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    Your turn: Birding at Sea, a Pelagic Primer

    NewCptPeteWhether you don’t know what a pelagic is or have been on one a dozen times, I’m sure you will find something worthwhile in Debi Shearwater‘s article in the recent issue of A Birder’s Guide to Travel. “Birding at Sea: a Pelagic Primer” goes through the basics, from what a pelagic is (a boat-based trip out to sea) and why you should want to go on one, to what you should take with you to make the experience as positive as possible. There are lots of considerations we landlubbers could never fathom, but Debi has been running pelagic trips across the world for close to 40 years, so we’d all be wise to pay attention. (The photo above is of Debi’s most recent trip–on 30 Sep.–out of Half Moon Bay, California.) Remember, you can read this article and all others in Birder’s Guide online for free!

    Do you have tips that Debi didn’t mention? Or a pelagic birding experience you’d like to share? Please share with us in the comment section, below.

    Also be sure to check out the revised Pelagic Directory. A handful of trips out of southern California were inadvertently left out. This autumn has been the best in a decade or more for Craveri’s Murrelet, so be sure to check out the directory and reserve a spot now if the murrelet is an unchecked box on your ABA list!

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    Michael Retter
    Michael L. P. Retter is the editor of the ABA's newest magazine, Birder's Guide. He also wears his ABA cap while working as a Technical Reviewer for Birding magazine. When not at home, Michael is often leading tours in Middle America (Mexico through Panama). He currently lives with his fiancé, Matt, in Fort Worth, Texas. In his fleeting free time there, he pursues interests in horticulture (especially orchids), music, cooking, and numismatics. Michael also runs GBNA, the continent's informal club and email list for LGBT birders.
    Michael Retter

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    • Nate Dias

      I’d like to review the article mentioned, but due to another crash of the main ABA website (which has now spread to the birding.aba.org site), I cannot.

      • http://blog.aba.org/ Nate Swick

        Yeah, this hacking attempt has really done a number on us.

    • Greg Gillson

      Debi’s article is quite complete. I would add three items.

      Don’t forget to tip the deck hand. I know, for birding trips they often don’t have much to do compared to fishing. But the better ones spot birds ahead and learn seabird ID over time, take care of odd jobs on the boat, and clean deck “spills” that didn’t quite make it over the rail. $5-10 is reasonable for each participant. Hand it to them as they help you from the boat at the end of the trip.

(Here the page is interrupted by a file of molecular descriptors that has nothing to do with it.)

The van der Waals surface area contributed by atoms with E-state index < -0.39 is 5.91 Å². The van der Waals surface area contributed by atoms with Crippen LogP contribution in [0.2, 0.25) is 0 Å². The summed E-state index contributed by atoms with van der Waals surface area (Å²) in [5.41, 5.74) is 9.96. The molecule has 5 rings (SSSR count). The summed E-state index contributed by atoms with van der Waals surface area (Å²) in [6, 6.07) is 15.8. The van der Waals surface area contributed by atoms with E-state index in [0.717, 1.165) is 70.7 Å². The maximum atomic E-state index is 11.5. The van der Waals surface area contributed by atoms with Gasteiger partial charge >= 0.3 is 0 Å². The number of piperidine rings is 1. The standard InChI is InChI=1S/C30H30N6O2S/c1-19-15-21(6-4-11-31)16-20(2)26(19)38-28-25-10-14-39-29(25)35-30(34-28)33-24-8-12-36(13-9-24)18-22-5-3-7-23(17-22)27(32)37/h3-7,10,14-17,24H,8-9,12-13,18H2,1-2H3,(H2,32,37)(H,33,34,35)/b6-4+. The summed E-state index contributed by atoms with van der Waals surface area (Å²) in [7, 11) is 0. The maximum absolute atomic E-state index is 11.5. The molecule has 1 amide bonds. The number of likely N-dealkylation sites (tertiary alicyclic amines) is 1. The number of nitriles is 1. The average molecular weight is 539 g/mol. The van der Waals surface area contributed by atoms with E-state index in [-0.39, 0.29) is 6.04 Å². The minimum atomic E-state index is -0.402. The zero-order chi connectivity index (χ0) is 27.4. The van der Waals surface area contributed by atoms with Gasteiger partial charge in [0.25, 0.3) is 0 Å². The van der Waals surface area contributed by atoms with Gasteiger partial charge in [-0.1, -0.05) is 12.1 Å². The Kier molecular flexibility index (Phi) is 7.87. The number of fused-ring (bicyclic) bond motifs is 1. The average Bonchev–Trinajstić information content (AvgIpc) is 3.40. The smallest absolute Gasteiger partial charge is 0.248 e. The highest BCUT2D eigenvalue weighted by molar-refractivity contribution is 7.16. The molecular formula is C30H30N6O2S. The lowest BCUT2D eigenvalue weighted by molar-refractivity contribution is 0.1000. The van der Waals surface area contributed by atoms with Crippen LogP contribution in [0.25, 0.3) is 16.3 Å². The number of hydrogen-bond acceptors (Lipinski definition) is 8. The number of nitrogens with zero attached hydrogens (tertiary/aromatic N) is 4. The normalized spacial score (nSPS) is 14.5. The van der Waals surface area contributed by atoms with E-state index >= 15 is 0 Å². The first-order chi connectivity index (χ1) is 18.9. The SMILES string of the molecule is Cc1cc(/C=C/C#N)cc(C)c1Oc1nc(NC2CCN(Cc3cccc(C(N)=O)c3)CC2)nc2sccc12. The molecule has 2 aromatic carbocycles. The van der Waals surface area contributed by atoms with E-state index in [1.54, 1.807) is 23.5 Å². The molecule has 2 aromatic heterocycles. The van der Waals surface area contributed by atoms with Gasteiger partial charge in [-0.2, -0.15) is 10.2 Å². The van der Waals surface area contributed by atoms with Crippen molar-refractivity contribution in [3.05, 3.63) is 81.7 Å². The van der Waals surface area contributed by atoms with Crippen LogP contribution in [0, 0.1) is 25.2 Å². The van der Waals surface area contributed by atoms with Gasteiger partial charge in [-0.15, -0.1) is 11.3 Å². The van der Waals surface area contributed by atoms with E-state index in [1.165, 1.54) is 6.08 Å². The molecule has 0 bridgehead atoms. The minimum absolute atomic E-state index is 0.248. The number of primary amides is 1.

For the participant, knowing what to expect makes all the difference. Thoroughly read the trip preparation material. For most trips you are standing shoulder-to-shoulder at the rail with other birders (see the photo accompanying the article). There may be limited seating outside on benches. Even if there is room inside, you can’t see anything from there–and while warmer, you are more likely to get ill. For overnight trips you may share a cabin with a couple of others and have a galley with 2 chefs (90-foot Searcher from San Diego). But most are dorm-like bunks for 50 persons, no privacy, and one head for men and one for women (Grande out of San Diego), or no bunks whatsoever (most other fishing boats on the West Coast). Debi’s advice to get a good night’s sleep is spot on–lack of sleep is the largest culprit in sea sickness. And for many trips (not Gulf Stream) you can’t underestimate how cold it is at sea–45-65F and 85% humidity with 10-20 knots breeze is downright cold after 8 hours. Always overdress.

      Boats are reserved and paid for months in advance. If you have to cancel your reservation expect to forfeit some or all of your payment (be sure you know the policy). It is also for this reason that most trips don’t have weather dates–by the time the forecast shows bad weather the surrounding dates are already booked for fishing. Many seabirds eat fish. When the birding is good also coincides with the best fishing. There is a lot of competition for large vessels. It is very expensive.

      I love pelagic trips. I’ve organized and led over 160 in 20 years, and been on another dozen, including luxury cruises. It’s exhilarating and exhausting. Extreme birding. Fun!

      I can’t wait for my next trip!

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